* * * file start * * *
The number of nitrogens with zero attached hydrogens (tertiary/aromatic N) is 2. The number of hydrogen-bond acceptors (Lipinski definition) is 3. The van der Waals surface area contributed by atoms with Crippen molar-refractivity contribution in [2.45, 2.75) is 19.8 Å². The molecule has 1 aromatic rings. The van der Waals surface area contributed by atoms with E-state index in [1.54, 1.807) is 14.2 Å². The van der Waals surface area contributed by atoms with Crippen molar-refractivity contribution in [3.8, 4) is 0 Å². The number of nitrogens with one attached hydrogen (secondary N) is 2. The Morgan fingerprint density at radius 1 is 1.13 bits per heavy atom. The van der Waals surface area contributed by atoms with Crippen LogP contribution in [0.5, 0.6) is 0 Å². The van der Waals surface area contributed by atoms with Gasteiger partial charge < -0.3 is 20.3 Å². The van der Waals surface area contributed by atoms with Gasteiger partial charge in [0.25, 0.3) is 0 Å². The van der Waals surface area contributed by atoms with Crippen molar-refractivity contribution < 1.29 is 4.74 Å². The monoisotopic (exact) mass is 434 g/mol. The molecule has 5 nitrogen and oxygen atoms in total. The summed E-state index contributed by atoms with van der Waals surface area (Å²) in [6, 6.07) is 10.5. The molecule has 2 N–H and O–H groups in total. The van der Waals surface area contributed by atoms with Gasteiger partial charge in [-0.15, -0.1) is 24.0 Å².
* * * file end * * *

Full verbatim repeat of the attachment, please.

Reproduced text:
The number of nitrogens with zero attached hydrogens (tertiary/aromatic N) is 2. The number of hydrogen-bond acceptors (Lipinski definition) is 3. The van der Waals surface area contributed by atoms with Crippen molar-refractivity contribution in [2.45, 2.75) is 19.8 Å². The molecule has 1 aromatic rings. The van der Waals surface area contributed by atoms with E-state index in [1.54, 1.807) is 14.2 Å². The van der Waals surface area contributed by atoms with Crippen molar-refractivity contribution in [3.8, 4) is 0 Å². The number of nitrogens with one attached hydrogen (secondary N) is 2. The Morgan fingerprint density at radius 1 is 1.13 bits per heavy atom. The van der Waals surface area contributed by atoms with Crippen LogP contribution in [0.5, 0.6) is 0 Å². The van der Waals surface area contributed by atoms with Gasteiger partial charge < -0.3 is 20.3 Å². The van der Waals surface area contributed by atoms with Gasteiger partial charge in [0.25, 0.3) is 0 Å². The van der Waals surface area contributed by atoms with Crippen molar-refractivity contribution < 1.29 is 4.74 Å². The monoisotopic (exact) mass is 434 g/mol. The molecule has 5 nitrogen and oxygen atoms in total. The summed E-state index contributed by atoms with van der Waals surface area (Å²) in [6, 6.07) is 10.5. The molecule has 2 N–H and O–H groups in total. The van der Waals surface area contributed by atoms with Gasteiger partial charge in [-0.15, -0.1) is 24.0 Å².